"Fashion photographer and filmmaker Jacob Sutton swaps the studio for the slopes of Tignes in the Rhône-Alpes region of south-eastern France, with a luminous after hours short starring Artec pro snowboarder William Hughes. The electrifying film sees Hughes light up the snow-covered French hills in a bespoke L.E.D.-enveloped suit courtesy of designer and electronics whizz John Spatcher. 'I was really drawn to the idea of a lone character made of light surfing through darkness,' says Sutton of his costume choice. 'I've always been excited by unusual ways of lighting things, so it seemed like an exciting idea to make the subject of the film the only light source.' Sutton, who has created work for the likes of Hermès, Burberry and The New York Times, spent three nights on a skidoo with his trusty Red Epic camera at temperatures of -25C to snap Hughes carving effortlessly through the deep snow, even enlisting his own father to help maintain the temperamental suit throughout the demanding shoot. 'Filming in the suit was the most surreal thing I've done in 20 years of snowboarding,' says Hughes of the charged salopettes. 'Luckily there was plenty of vin rouge to keep me warm, and Jacob's enthusiasm kept everyone going through the cold nights.'"
(Nowness, 16 February 2012)
[This dramatic clip appears to have been designed to target the audience of the new lifestyle magazine called "Nowness". The wish is presumably that the clip becomes a carrier for promoting the magazine's brand.]
"While the debate has raged over whether or not film is dead, ARRI, Panavision and Aaton have quietly ceased production of film cameras within the last year to focus exclusively on design and manufacture of digital cameras. ...
'The demand for film cameras on a global basis has all but disappeared,' says ARRI VP of Cameras, Bill Russell, who notes that the company has only built film cameras on demand since 2009. 'There are still some markets--not in the U.S.--where film cameras are still sold, but those numbers are far fewer than they used to be. If you talk to the people in camera rentals, the amount of film camera utilization in the overall schedule is probably between 30 to 40 percent.'
At New York City rental house AbelCine, Director of Business Development/Strategic Relationships Moe Shore says the company rents mostly digital cameras at this point. 'Film isn't dead, but it's becoming less of a choice,' he says. 'It's a number of factors all moving in one direction, an inexorable march of digital progress that may be driven more by cell phones and consumer cameras than the motion picture industry.'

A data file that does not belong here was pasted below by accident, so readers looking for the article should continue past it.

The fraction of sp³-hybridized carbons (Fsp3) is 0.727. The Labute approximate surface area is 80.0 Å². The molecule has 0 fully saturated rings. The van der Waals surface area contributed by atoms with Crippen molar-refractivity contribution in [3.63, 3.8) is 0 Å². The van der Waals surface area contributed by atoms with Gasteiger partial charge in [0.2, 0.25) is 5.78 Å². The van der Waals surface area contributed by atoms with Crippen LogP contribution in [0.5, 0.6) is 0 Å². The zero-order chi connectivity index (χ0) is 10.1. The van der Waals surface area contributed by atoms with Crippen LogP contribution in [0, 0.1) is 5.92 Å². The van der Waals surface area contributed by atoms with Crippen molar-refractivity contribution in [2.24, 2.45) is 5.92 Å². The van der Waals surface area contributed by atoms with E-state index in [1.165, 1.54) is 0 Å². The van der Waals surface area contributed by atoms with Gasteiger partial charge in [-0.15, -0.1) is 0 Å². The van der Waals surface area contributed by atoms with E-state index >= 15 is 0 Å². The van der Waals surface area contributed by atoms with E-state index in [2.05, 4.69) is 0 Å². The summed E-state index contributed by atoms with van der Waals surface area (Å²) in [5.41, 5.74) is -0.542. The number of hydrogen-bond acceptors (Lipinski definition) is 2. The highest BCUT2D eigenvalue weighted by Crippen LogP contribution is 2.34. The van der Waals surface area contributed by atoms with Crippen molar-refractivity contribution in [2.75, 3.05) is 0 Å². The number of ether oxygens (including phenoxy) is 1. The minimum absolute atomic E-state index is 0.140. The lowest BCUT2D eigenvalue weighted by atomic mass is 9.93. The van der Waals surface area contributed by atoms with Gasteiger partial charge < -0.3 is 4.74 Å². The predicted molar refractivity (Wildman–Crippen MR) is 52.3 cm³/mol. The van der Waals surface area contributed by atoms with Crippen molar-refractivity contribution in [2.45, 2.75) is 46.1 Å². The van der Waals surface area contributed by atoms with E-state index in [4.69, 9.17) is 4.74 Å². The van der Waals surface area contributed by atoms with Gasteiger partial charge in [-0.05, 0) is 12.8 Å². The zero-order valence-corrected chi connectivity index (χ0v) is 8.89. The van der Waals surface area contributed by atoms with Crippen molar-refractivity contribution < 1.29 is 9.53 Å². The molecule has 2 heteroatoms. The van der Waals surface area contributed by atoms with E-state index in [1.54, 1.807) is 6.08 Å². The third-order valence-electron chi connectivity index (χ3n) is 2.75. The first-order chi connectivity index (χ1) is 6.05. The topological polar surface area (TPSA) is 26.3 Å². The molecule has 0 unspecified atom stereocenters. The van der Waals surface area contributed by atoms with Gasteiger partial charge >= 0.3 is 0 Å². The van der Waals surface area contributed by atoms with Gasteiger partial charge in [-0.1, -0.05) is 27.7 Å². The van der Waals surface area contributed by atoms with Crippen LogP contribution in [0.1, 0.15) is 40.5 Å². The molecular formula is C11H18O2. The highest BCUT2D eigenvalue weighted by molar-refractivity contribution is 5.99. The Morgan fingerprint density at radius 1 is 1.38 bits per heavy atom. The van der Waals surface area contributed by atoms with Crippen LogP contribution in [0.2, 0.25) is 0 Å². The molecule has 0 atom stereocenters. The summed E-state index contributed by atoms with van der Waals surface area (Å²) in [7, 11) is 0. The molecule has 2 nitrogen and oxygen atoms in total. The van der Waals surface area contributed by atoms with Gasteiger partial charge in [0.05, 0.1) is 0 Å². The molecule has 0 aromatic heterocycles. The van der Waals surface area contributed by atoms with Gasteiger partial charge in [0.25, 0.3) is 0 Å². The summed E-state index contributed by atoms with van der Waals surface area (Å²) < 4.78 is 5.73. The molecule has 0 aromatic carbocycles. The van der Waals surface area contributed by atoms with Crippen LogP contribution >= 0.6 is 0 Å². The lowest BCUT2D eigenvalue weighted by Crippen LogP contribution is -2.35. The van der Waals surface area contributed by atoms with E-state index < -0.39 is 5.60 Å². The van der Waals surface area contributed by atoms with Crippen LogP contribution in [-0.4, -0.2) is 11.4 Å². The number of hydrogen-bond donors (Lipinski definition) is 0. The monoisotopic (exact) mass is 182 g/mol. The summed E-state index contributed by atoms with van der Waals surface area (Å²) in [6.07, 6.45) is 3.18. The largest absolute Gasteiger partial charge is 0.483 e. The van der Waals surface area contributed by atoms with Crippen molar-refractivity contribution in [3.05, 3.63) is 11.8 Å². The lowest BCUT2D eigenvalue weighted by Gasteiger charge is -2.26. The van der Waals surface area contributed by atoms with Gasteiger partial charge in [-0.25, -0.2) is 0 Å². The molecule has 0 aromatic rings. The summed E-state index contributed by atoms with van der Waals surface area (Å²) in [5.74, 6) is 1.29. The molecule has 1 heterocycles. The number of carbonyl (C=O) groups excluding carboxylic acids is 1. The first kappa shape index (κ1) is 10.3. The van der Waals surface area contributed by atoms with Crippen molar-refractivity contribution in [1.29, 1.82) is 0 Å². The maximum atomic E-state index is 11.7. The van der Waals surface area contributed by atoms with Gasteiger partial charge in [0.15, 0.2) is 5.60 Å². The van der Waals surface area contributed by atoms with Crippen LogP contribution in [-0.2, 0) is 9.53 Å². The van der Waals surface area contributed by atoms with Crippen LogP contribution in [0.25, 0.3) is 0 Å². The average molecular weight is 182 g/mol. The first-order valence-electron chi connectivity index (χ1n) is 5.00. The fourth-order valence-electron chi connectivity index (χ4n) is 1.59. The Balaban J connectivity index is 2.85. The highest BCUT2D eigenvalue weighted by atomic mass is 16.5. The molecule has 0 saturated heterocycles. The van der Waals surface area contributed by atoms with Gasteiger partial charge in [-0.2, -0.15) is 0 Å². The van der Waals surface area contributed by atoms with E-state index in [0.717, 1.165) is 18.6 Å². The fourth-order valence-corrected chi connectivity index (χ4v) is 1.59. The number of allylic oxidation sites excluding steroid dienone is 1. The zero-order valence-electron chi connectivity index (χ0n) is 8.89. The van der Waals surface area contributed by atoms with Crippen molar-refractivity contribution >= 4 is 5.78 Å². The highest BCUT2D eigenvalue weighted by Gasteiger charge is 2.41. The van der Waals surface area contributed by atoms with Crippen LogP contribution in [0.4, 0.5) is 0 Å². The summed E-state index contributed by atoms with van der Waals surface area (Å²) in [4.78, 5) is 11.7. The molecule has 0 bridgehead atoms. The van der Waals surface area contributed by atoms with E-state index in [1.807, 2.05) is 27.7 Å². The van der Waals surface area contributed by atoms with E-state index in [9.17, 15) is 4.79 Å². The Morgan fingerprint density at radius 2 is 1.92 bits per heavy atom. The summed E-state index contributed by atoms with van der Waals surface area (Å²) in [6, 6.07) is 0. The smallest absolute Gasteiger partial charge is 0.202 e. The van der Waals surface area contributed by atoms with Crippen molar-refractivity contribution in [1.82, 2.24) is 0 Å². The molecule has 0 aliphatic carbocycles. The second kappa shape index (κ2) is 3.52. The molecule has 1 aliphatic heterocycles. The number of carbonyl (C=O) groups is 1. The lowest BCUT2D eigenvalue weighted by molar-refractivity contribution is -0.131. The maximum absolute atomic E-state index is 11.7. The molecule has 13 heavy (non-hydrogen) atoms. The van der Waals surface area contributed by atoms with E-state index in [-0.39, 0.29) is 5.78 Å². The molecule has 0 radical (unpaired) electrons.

Aaton founder Jean-Pierre Beauviala notes why. 'Almost nobody is buying new film cameras. Why buy a new one when there are so many used cameras around the world?' he says. 'We wouldn't survive in the film industry if we were not designing a digital camera.'
Beauviala believes that that stereoscopic 3D has 'accelerated the demise of film.' He says, 'It's a nightmare to synchronize two film cameras.' Three years ago, Aaton introduced a new 35mm film camera, Penelope, but sold only 50 to 60 of them. As a result, Beauviala turned to creating a digital Penelope, which will be on the market by NAB 2012. 'It's a 4K camera and very, very quiet,' he tells us. 'We tried to give a digital camera the same ease of handling as the film camera.'
Panavision is also hard at work on a new digital camera, says Phil Radin, Executive VP, Worldwide Marketing, who notes that Panavision built its last 35mm Millennium XL camera in the winter of 2009, although the company continues an 'active program of upgrading and retrofitting of our 35mm camera fleet on a ongoing basis.'
'I would have to say that the pulse [of film] was weakened and it's an appropriate time,' Radin remarks. 'We are not making film cameras.' He notes that the creative industry is reveling in the choices available. 'I believe people in the industry love the idea of having all these various formats available to them,' he says. 'We have shows shooting with RED Epics, ARRI Alexas, Panavision Genesis and even the older Sony F-900 cameras. We also have shows shooting 35mm and a combination of 35mm and 65mm. It's a potpourri of imaging tools now available that have never existed before, and an exciting time for cinematographers who like the idea of having a lot of tools at their disposal to create different tools and looks.'"
(Debra Kaufman, 2011, Creative COW)
Fig.1 The Xterà by Aaton (Super16 camera with film magazine).
Fig.2 The Penelope-Delta by Aaton (digital camera with internal full resolution recorder).